The fact that Alan Palomo is a night owl is less a revelation of the 27-year-old’s lifestyle and more a common-sense reflection of the music he creates. Since 2009, Palomo’s work under the Neon Indian moniker has garnered the Mexican-born artist merited acclaim due to its hybrid form of electronica, psychedelic rock and pop. With ”[enter vague noun here]-wave” serving as one of the current critical hivemind’s love children, Palomo’s dissimilarity is that much more noteworthy. With this month’s release of Neon Indian’s third full-length, Vega Intl. Night School, Palomo’s characteristic psychedelic backdrop takes on a slightly reserved role, allowing what quickly becomes apparent in the musician’s understanding of dance music channeled through reinterpretation as opposed to the more prevalent regurgitation that relegates many of his contemporaries to retrospective monotony. In talking to Palomo recently, the now Brooklyn-based artist was unabashedly honest and at times even vulnerable in the uncertainty he has concerning the source of his creativity and how the narrative of his music is constantly evolving.
: It’s been four years since Era Extraña. That album was a bit more austere than your debut, and there are certainly elements of that with Vega Intl. Night School. What was the difference creatively speaking for you with this record as opposed to the previous two?
Alan Palomo: I think the biggest component here was time. I think I had written the last record in a different context, and I think it was the first time that I really understood that making music is a vocational trade that kind of comes with pros and cons. We were still touring for the last record when I had to start working on it, and it’s that sort of industry cliché that people talk about where they say, “Well, you’ve got your whole life to write that first record, and you’ve got six months to write the second one.” And that proved itself to be true because I felt like it was kind of this whole process. Like it was very much like Led Zeppelin II or something [laughs] where they built the narrative of that first album, and then they kept wanting to perpetuate it until the record was this amalgam of all the pockets of time they had between tours. That being said, I love Era Extraña, but I wouldn’t write that record in that context again, because it was kind of a stressful experience. I told myself: “Well, you know, you have this three-and-a-half year whirlwind just kind of doing these two records back to back, and you were pretty much on tour for most of that time. And this time around, before I even start working on the record, I wanna just live in New York.” I had been living here for a few years and hadn’t actually spent much time in my neighborhood, so I just really wanted to take it easy at the risk of losing that narrative, and to some extent I think what had some kind of solace was the fact that I was doing other things at the time. I was making a couple of short films. I wrote a screenplay, and it never occurred to me that the only mode of expression I had was one medium in music and this one band called Neon Indian. I think that’s something that was liberating because I was able to come back to it with joy and be like: make the new record when you’re ready to make the new record. It was a bit of a learning curve because I wanted the project to open a little bit, and I realized that my technical abilities would have to catch up with the idea that I had. It was this process of trying to better myself as a musician and as a producer, and I would say that the similarity that would exist between some of the more kind of syrupy sample mashing and a lot of the things you would have heard maybe in Psychic Chasms. To some extent, this was done with the intention of wanting it to be the amalgam of everything I’ve done up until this point, Vega included, which is partly how it found its way into the title. And in a strange way, that was partly motivated by the fact that as I started writing Vega songs and initially wanting to make a Vega record, I kind of realized that I was just splitting hairs over the aesthetics, and that at this point it didn’t warrant two projects anymore. My tastes and my intentions were sharpening to this one point, which is what this album wound up being.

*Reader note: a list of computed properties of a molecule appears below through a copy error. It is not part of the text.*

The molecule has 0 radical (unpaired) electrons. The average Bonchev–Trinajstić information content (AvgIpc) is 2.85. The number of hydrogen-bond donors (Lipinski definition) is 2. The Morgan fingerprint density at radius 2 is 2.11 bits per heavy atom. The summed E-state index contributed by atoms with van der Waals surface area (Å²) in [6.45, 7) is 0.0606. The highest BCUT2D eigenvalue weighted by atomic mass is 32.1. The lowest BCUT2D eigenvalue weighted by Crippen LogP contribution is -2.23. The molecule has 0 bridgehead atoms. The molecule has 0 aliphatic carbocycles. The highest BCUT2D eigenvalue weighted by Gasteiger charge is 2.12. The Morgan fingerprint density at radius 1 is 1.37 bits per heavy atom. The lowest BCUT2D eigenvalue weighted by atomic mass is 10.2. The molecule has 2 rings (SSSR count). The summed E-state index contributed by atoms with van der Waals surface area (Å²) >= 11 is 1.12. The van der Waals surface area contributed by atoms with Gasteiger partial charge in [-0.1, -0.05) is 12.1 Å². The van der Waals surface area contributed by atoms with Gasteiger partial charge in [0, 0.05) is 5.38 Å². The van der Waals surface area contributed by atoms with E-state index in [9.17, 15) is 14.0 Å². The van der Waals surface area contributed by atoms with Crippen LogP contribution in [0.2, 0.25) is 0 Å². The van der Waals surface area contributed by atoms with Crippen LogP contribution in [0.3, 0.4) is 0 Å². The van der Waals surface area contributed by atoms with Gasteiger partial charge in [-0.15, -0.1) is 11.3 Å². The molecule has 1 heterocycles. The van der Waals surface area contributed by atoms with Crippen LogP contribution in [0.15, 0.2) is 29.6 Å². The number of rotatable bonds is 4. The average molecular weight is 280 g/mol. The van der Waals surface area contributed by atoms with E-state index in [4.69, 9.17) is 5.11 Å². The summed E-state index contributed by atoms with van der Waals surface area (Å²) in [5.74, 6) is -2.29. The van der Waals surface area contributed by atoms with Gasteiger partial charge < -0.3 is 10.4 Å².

: You mentioned losing that narrative. Is that a risk you’ve found yourself more willing to take as you’ve progressed as an artist where experience dictates more and more of what you create?